Horace (Quintus Horatius Flaccus) was a Roman poet, satirist, and critic. Born in Venusia in southeast Italy in 65 BCE to an Italian freedman and landowner, he was sent to Rome for schooling and was later in Athens studying philosophy when Caesar was assassinated. Horace joined Brutus’s army and later claimed to have thrown away his shield in his panic to escape. Returning to Rome, Horace began his career as a scribe, employment that gave him time to write. He befriended poets and important figures of his day such as Virgil and the Emperor Augustus, and he eventually achieved great renown. Horace is known for detailed self-portraits in genres such as epodes, satires and epistles, and lyrics.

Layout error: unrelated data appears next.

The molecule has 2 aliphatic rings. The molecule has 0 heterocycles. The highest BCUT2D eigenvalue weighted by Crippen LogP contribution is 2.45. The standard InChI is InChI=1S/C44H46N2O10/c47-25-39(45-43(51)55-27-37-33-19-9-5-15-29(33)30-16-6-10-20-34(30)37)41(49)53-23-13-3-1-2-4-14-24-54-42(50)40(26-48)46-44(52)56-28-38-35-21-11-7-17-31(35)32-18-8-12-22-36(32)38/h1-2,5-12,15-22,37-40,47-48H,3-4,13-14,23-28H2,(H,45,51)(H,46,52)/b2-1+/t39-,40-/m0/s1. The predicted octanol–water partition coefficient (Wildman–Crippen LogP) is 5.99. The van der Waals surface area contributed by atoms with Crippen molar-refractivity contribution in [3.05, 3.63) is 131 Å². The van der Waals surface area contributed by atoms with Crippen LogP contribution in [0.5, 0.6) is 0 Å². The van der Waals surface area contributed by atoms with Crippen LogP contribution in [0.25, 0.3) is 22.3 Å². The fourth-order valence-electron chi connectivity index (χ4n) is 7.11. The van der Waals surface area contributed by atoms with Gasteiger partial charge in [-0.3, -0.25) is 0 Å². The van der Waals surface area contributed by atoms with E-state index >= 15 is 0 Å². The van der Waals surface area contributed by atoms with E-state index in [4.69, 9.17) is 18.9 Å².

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Ode I. 11
Leucon, no one’s allowed to know his fate,
Not you, not me: don’t ask, don’t hunt for answers
In tea leaves or palms. Be patient with whatever comes.
This could be our last winter, it could be many
More, pounding the Tuscan Sea on...